A few words about exercise and cancer

[This is the third in a series of articles here at FitNotesNH on the role exercise plays in preventing and/or helping to improve certain medical conditions.  We’ve explored diabetes, arthritis, stress and more.  Look for the FitWise logo! Our hope is that you will learn along with your fellow Wellness Center members.]

Some of the benefits of exercise, such as losing weight, seem obvious. But did you know that regular exercise also helps reduce the risk of cancer?

A great deal of scientific evidence strongly suggests that regular exercise can reduce risk of breast and colon cancer. Other studies link regular physical activity with a reduced risk of prostate, lung, and endometrial cancer.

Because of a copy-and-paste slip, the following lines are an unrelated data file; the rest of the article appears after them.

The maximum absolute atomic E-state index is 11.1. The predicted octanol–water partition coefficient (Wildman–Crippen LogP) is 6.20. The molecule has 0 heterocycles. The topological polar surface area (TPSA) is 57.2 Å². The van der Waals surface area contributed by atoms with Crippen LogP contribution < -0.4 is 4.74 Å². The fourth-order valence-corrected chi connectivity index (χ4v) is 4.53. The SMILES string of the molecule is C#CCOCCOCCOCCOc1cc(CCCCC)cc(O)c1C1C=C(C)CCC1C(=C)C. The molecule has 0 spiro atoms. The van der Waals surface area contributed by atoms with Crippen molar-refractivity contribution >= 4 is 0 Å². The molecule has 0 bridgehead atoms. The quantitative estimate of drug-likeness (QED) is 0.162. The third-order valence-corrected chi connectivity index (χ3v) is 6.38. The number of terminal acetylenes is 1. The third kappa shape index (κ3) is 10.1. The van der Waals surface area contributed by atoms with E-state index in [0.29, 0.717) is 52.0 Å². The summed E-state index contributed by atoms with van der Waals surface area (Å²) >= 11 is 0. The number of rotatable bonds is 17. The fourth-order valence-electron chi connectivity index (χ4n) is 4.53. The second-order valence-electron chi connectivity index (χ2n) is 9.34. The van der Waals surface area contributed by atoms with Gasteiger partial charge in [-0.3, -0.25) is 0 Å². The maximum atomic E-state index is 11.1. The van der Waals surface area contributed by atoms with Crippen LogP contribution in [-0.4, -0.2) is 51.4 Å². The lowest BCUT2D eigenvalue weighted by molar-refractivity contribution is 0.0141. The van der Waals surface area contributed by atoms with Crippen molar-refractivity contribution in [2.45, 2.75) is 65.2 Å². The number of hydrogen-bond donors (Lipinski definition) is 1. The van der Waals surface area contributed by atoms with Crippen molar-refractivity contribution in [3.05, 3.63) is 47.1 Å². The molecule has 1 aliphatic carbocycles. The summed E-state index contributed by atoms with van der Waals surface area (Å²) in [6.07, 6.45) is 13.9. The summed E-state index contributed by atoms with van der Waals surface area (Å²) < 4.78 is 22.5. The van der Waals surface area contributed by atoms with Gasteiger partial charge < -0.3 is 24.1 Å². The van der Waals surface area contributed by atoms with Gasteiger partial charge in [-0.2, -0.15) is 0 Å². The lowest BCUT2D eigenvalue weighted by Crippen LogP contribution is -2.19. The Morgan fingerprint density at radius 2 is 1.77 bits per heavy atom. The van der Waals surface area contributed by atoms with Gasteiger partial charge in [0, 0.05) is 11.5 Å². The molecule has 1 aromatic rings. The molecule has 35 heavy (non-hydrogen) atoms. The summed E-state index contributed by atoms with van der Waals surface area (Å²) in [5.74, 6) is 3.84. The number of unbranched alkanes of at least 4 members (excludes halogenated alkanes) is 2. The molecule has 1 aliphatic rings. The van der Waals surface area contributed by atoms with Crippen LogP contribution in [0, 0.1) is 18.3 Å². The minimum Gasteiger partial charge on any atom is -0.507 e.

How much exercise do you need to get the benefit? The standard is 30 minutes of moderately intense activity five days a week, or 20 minutes of vigorous exercise three days a week or more. And this is one place where more is definitely better! According to one Finnish study, people who exercised vigorously for at least 30 minutes a day were 50 percent less likely to die prematurely from cancer. Where else can you get odds like that?

Scientists don’t actually know why exercise is protective against cancer—it could be because exercise gets things moving, which helps push carcinogens out of the organs that cancer tends to target. It could be because it controls hormone production. Again, researchers don’t know why exercise reduces cancer risk, they just know it works.

SOURCES:

http://www.cancer.gov/cancertopics/factsheet/prevention/physicalactivity

http://well.blogs.nytimes.com/2009/08/18/phys-ed-does-exercise-reduce-your-cancer-risk/

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